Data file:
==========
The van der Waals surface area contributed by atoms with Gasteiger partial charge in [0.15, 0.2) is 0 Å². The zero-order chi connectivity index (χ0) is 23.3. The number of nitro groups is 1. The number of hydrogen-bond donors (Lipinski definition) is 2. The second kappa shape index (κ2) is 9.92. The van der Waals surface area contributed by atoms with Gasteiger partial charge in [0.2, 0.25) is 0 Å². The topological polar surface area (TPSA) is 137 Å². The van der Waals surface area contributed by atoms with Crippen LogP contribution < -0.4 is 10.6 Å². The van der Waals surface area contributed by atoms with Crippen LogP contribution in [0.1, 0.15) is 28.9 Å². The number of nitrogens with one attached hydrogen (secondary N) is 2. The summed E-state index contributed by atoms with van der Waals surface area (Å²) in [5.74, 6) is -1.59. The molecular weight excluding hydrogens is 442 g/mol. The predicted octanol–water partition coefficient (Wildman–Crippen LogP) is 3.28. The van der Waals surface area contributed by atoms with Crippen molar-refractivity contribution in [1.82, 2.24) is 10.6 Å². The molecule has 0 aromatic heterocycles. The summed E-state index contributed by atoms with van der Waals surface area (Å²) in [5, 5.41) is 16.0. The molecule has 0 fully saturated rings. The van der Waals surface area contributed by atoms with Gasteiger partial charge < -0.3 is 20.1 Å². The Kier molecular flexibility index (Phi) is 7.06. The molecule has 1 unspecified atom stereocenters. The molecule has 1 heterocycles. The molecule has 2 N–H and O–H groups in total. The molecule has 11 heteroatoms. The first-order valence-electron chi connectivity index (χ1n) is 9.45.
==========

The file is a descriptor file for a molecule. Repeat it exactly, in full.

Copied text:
The van der Waals surface area contributed by atoms with Gasteiger partial charge in [0.15, 0.2) is 0 Å². The zero-order chi connectivity index (χ0) is 23.3. The number of nitro groups is 1. The number of hydrogen-bond donors (Lipinski definition) is 2. The second kappa shape index (κ2) is 9.92. The van der Waals surface area contributed by atoms with Gasteiger partial charge in [0.2, 0.25) is 0 Å². The topological polar surface area (TPSA) is 137 Å². The van der Waals surface area contributed by atoms with Crippen LogP contribution < -0.4 is 10.6 Å². The van der Waals surface area contributed by atoms with Crippen LogP contribution in [0.1, 0.15) is 28.9 Å². The number of nitrogens with one attached hydrogen (secondary N) is 2. The summed E-state index contributed by atoms with van der Waals surface area (Å²) in [5.74, 6) is -1.59. The molecular weight excluding hydrogens is 442 g/mol. The predicted octanol–water partition coefficient (Wildman–Crippen LogP) is 3.28. The van der Waals surface area contributed by atoms with Crippen molar-refractivity contribution in [1.82, 2.24) is 10.6 Å². The molecule has 0 aromatic heterocycles. The summed E-state index contributed by atoms with van der Waals surface area (Å²) in [5, 5.41) is 16.0. The molecule has 0 fully saturated rings. The van der Waals surface area contributed by atoms with Gasteiger partial charge < -0.3 is 20.1 Å². The Kier molecular flexibility index (Phi) is 7.06. The molecule has 1 unspecified atom stereocenters. The molecule has 1 heterocycles. The molecule has 2 N–H and O–H groups in total. The molecule has 11 heteroatoms. The first-order valence-electron chi connectivity index (χ1n) is 9.45.